Indian History - Ashoka


   India History - Ashoka

273 BC: Ashoka coronated as Mauryan king

[273 BC - 232 BC]

Ashoka, the most trusted son of Bindusara and the grandson of Chandragupta Maurya, was a brave soldier. He was the most famous of the Mauryan kings and was one of the greatest rulers of India. During his father's reign, he was the governor of Ujjain and Taxila. Having sidelined all claims to the throne from his brothers, Ashoka was coronated as an emperor. Ashoka extended the Maurya Empire to the whole of India except the deep south and the south-east, reaching out even into Central Asia.


261 BC: The Kalinga War

Ashoka succeeded in conquering Kalinga after a bloody war in which 100,000 men were killed, 150,000 injured and thousands were captured and retained as slaves. The sight of the slaughter involved in his conquest deeply distressed Ashoka and deeply affected his mind. This was a turning point in his life. He renounced war and sought peace in Buddha's preachings of love and ahimsa (non-violence). The war also developed in him a hatred for all kinds of violence. So he gave up hunting and slaughtering of animals. He became a strict vegetarian.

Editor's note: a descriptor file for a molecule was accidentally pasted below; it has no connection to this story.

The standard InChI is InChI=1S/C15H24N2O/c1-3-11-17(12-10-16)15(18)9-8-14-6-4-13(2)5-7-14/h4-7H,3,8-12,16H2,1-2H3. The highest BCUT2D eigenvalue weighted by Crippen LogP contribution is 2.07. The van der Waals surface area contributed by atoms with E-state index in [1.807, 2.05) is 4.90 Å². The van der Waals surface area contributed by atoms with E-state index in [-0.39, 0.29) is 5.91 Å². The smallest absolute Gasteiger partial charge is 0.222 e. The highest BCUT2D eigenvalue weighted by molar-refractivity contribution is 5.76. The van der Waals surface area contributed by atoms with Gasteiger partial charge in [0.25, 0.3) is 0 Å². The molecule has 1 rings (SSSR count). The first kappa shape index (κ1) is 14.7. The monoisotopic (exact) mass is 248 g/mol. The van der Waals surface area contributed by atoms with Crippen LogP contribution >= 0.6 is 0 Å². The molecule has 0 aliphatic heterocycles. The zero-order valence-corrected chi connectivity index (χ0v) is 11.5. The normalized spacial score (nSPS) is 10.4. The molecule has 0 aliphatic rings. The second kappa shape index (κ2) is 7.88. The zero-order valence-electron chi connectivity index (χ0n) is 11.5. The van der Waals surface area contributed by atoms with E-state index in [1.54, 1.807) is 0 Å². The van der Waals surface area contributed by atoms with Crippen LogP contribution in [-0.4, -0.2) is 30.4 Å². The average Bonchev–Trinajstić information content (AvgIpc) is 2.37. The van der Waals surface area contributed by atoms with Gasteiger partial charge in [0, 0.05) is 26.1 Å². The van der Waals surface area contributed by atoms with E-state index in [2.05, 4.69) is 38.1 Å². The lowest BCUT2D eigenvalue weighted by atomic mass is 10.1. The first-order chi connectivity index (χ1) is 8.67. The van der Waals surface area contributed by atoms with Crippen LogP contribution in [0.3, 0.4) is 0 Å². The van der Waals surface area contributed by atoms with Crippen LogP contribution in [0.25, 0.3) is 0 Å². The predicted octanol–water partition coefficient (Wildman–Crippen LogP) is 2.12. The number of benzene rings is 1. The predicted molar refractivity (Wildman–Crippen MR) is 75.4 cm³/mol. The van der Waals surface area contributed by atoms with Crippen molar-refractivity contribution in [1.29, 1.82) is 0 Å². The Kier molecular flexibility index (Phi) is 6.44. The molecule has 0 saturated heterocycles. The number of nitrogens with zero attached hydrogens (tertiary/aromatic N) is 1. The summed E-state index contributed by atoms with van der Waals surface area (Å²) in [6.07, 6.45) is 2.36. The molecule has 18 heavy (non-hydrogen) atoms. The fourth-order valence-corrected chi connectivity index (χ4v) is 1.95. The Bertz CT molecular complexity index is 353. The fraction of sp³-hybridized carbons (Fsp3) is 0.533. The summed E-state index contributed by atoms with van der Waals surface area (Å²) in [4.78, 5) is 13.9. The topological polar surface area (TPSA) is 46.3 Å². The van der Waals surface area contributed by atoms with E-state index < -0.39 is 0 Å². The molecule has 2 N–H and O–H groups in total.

Under his reign Buddhism spread to Syria, Egypt, Macedonia, Central Asia, Burma. For propagation of Buddhism, he started inscribing edicts on rocks and pillars at places where people could easily read them. These pillars and rocks are still found in India, spreading their message of love and peace for the last two thousand years. To his ideas he gave the name Dharma. Ashoka died in 232 BC. The capital of Ashoka pillar at Sarnath is adopted by India as its national emblem. The "Dharma Chakra" on the Ashoka Pillar adorns our National Flag.